Compared to the expected deaths plus COVID-19 deaths, estimates of all-cause mortality during the SARS-CoV-2 pandemic were markedly higher.
The Coronavirus disease 2019 (COVID-19) has caused immense suffering to the global human community. As of January 28, 2021, the virus has infected more than 100 million people and killed 2,199,406 people worldwide.
With the progression of the pandemic, there has been a growing focus on the number of deaths related to the disease. Many believed that the actual number of deaths, particularly in Europe and the USA, would be much lower than what we see on the media.
However, emerging data from multiple studies tell us different stories. Compared to the expected deaths plus COVID-19 deaths, estimates of all-cause mortality during the pandemic were markedly higher. It means excess mortality during the pandemic emerged from both COVID and non-COVID deaths.
Excess mortality from COVID-19 appears in several studies that also investigated total mortality during the pandemic.
In Germany, for example, during the weeks 10 to 23 in 2020, the estimated excess number of deaths was 8071 (8674 deaths according to Robert Koch-Institute) (Stang, Standl et al. 2020).
In England, from April 10 to May 8, the deaths of recipients of domiciliary care were 2.7 times the three-year average for that period. From April 10 to May 1 (the latest available data), deaths of care home residents were 2.8 times or 3.2 times that of the same period in 2019 (Glynn, Fielding et al. 2020).
In Italy, 38921 excess deaths were recorded in three macro-region areas, like North West, Lombardia, and North East areas, with over 86% of the expected total deaths from February 22 to April 28, 2020 (Blangiardo, Cameletti et al. 2020).
Excess mortality in 24 EuroMOMO countries, including the UK, showed an increasing trend during the first weeks of March 2020. The cumulative excess mortality from week 1 to week 18, 2020, reached 185,287 deaths (Vestergaard, Nielsen et al. 2020).
In Brazil, from March to May 2020, 39,146 excess deaths were recorded, and the rate was higher among men (Silva, Jardim, et al. 2020).
A study led by researchers at Virginia Commonwealth University shows that deaths between March 1 and August 1 in the USA increased by 20% compared to previous years 2014 to 2019 (Woolf, Chapman et al. 2020a).
A similar report by the same authors from VCU and Yale University focused on data from March to May 1 also found 87,001 excess death, which is a 20.2% increase compared to the previous years (Woolf, Chapman et al. 2020b).
While reporting excess mortality directly by COVID-19, several studies have also estimated the number of deaths caused by the pandemic indirectly.
For example, in the Virginia study, researchers have shown that only 67% of those excess deaths were attributed to COVID-19, and the remaining one-third were due to other causes, such as dementia and heart disease (Woolf, Chapman et al. 2020a).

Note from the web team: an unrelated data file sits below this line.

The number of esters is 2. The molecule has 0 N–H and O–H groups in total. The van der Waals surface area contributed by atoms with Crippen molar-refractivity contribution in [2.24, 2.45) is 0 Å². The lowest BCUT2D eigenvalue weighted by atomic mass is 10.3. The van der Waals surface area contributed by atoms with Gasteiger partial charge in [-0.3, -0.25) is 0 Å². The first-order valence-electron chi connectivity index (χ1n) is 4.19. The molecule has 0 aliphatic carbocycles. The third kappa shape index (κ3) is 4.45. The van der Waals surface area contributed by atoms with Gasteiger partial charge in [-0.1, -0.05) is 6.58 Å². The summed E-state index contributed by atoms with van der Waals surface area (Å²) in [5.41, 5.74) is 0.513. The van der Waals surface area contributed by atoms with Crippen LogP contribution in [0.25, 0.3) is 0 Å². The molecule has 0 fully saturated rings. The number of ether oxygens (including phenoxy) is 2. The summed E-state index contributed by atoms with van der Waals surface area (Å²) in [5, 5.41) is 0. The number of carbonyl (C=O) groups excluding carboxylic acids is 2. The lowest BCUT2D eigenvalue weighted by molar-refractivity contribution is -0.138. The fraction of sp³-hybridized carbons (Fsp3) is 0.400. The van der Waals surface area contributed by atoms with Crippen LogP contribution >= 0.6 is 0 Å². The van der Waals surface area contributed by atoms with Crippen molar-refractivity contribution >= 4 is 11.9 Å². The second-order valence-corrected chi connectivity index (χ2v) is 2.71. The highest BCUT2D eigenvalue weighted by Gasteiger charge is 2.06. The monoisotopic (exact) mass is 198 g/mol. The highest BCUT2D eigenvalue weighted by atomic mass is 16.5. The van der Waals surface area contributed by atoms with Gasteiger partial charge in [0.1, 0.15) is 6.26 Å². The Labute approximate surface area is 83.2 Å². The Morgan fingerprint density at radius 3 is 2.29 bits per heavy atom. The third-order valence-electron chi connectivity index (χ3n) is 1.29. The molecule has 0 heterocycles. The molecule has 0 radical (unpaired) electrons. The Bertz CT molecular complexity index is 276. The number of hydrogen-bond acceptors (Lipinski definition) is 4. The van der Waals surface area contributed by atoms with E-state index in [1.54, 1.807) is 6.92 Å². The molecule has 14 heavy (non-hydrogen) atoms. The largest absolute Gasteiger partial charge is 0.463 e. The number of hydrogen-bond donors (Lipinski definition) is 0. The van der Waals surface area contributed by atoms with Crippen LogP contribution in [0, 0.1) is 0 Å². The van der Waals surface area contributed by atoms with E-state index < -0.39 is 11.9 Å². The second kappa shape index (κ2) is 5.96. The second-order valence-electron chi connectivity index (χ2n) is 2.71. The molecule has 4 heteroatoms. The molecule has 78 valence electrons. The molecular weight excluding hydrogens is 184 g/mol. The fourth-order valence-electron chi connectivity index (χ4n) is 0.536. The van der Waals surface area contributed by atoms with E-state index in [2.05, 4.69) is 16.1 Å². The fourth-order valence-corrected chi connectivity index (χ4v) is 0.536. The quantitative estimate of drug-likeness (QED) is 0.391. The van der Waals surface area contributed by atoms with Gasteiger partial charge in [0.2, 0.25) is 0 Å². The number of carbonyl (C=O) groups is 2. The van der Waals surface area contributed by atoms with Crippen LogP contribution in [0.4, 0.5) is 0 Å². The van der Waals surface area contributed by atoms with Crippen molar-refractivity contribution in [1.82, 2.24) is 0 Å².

In the UK, as of May 1, 2020, 28% of excess deaths did not involve COVID-19. Spain, which has seen the highest excess mortality per million population in the EU, a significant proportion, 39% of excess mortality, was not directly related to COVID-19.
From March 1 to July 31, 2020, a total of 76,088 all-cause deaths occurred among US adults aged 25 to 44years, which was 11,899 more than the expected 64,189 deaths. However, only 38% of all-cause excess deaths recorded during the pandemic were attributed directly to COVID-19 (Faust, Krumholz, et al. 2020).
Older age, sepsis, hypertension, diabetes, prolonged use of non-invasive ventilation, weakening immune system, and abnormal blood clotting were among the major causes of direct COVID-19 fatalities. Poorer outcomes of the patients might be partially responsible for increased inflammation causing damage to the heart, brain, and other vital organs.
Other factors that increased the mortality during the pandemic indirectly include personal risk factors that were not properly taken care of, attitude toward restrictions measures, public health policies, emotional crises, and fears of contracting the disease.
For example, in the USA, the number of patients reporting heart attacks and strokes has declined during the pandemic (Kansagra, Goyal, et al. 2020). Urgent referrals for suspected cancer have fallen in many countries. While prioritizing COVID-19 cases, standard care for other cases may have been obstructed.
Globally, the World Health Organization has found that more than half (53%) of the countries have partially or entirely disrupted services for hypertension treatment; 49% for treatment for diabetes and diabetes-related complications; 42% of countries have experienced disruption for cancer treatment, and 31% for cardiovascular emergencies (WHO 2020).
Many believe that if COVID-deaths is reduced at the cost of life from other causes, the efficacy of the pandemic response will be in question. Therefore, assessing the pandemic’s secondary health impacts—from restricted drug use and domestic violence to reduced access to standard medical care—which could contribute to loss of life, is urgent.
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